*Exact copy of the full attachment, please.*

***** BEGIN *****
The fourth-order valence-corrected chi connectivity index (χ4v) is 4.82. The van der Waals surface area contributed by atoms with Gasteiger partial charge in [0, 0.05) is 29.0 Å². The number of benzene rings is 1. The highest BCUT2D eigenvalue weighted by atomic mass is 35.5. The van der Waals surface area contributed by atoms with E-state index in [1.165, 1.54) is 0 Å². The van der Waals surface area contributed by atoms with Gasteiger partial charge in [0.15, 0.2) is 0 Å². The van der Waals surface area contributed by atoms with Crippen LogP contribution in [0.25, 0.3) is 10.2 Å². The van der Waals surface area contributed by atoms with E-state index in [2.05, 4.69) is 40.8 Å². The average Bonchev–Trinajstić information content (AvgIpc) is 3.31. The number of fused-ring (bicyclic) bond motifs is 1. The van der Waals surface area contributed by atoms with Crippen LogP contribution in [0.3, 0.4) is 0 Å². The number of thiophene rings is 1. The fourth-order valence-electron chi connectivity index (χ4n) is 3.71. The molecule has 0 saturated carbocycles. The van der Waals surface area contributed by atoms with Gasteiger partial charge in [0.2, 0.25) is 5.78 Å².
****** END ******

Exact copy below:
The fourth-order valence-corrected chi connectivity index (χ4v) is 4.82. The van der Waals surface area contributed by atoms with Gasteiger partial charge in [0, 0.05) is 29.0 Å². The number of benzene rings is 1. The highest BCUT2D eigenvalue weighted by atomic mass is 35.5. The van der Waals surface area contributed by atoms with E-state index in [1.165, 1.54) is 0 Å². The van der Waals surface area contributed by atoms with Gasteiger partial charge in [0.15, 0.2) is 0 Å². The van der Waals surface area contributed by atoms with Crippen LogP contribution in [0.25, 0.3) is 10.2 Å². The van der Waals surface area contributed by atoms with E-state index in [2.05, 4.69) is 40.8 Å². The average Bonchev–Trinajstić information content (AvgIpc) is 3.31. The number of fused-ring (bicyclic) bond motifs is 1. The van der Waals surface area contributed by atoms with Crippen LogP contribution in [0.3, 0.4) is 0 Å². The number of thiophene rings is 1. The fourth-order valence-electron chi connectivity index (χ4n) is 3.71. The molecule has 0 saturated carbocycles. The van der Waals surface area contributed by atoms with Gasteiger partial charge in [0.2, 0.25) is 5.78 Å².